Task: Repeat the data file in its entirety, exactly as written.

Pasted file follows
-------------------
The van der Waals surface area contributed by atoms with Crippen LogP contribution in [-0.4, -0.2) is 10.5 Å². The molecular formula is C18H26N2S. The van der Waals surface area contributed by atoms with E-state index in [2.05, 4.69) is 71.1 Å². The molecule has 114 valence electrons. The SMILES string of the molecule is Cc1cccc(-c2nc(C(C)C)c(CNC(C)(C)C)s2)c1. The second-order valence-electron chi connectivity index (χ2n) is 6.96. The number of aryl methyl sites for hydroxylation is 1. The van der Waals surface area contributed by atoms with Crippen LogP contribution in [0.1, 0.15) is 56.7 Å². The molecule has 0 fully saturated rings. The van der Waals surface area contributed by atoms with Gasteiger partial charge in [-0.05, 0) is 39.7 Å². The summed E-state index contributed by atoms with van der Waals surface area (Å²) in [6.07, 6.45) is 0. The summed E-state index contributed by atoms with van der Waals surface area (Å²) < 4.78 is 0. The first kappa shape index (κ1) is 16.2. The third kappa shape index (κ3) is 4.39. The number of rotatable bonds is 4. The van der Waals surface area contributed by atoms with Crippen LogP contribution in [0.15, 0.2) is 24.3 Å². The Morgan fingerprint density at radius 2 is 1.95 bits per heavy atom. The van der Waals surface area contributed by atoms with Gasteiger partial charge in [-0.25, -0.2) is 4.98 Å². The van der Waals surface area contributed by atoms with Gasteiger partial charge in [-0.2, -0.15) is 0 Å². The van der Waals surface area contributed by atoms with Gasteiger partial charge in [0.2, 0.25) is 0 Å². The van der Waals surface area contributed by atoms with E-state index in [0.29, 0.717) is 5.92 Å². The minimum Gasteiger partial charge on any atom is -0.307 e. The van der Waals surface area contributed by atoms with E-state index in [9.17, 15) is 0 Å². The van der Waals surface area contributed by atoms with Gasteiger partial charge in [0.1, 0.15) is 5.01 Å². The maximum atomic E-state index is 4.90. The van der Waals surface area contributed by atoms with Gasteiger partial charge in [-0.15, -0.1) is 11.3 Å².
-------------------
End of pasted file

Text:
The van der Waals surface area contributed by atoms with Crippen LogP contribution in [-0.4, -0.2) is 10.5 Å². The molecular formula is C18H26N2S. The van der Waals surface area contributed by atoms with E-state index in [2.05, 4.69) is 71.1 Å². The molecule has 114 valence electrons. The SMILES string of the molecule is Cc1cccc(-c2nc(C(C)C)c(CNC(C)(C)C)s2)c1. The second-order valence-electron chi connectivity index (χ2n) is 6.96. The number of aryl methyl sites for hydroxylation is 1. The van der Waals surface area contributed by atoms with Crippen LogP contribution in [0.1, 0.15) is 56.7 Å². The molecule has 0 fully saturated rings. The van der Waals surface area contributed by atoms with Gasteiger partial charge in [-0.05, 0) is 39.7 Å². The summed E-state index contributed by atoms with van der Waals surface area (Å²) in [6.07, 6.45) is 0. The summed E-state index contributed by atoms with van der Waals surface area (Å²) < 4.78 is 0. The first kappa shape index (κ1) is 16.2. The third kappa shape index (κ3) is 4.39. The number of rotatable bonds is 4. The van der Waals surface area contributed by atoms with Crippen LogP contribution in [0.15, 0.2) is 24.3 Å². The Morgan fingerprint density at radius 2 is 1.95 bits per heavy atom. The van der Waals surface area contributed by atoms with Gasteiger partial charge in [-0.25, -0.2) is 4.98 Å². The van der Waals surface area contributed by atoms with Gasteiger partial charge in [-0.2, -0.15) is 0 Å². The van der Waals surface area contributed by atoms with Gasteiger partial charge in [0.2, 0.25) is 0 Å². The van der Waals surface area contributed by atoms with E-state index in [0.29, 0.717) is 5.92 Å². The minimum Gasteiger partial charge on any atom is -0.307 e. The van der Waals surface area contributed by atoms with E-state index in [9.17, 15) is 0 Å². The van der Waals surface area contributed by atoms with Gasteiger partial charge in [0.1, 0.15) is 5.01 Å². The maximum atomic E-state index is 4.90. The van der Waals surface area contributed by atoms with Gasteiger partial charge in [-0.15, -0.1) is 11.3 Å².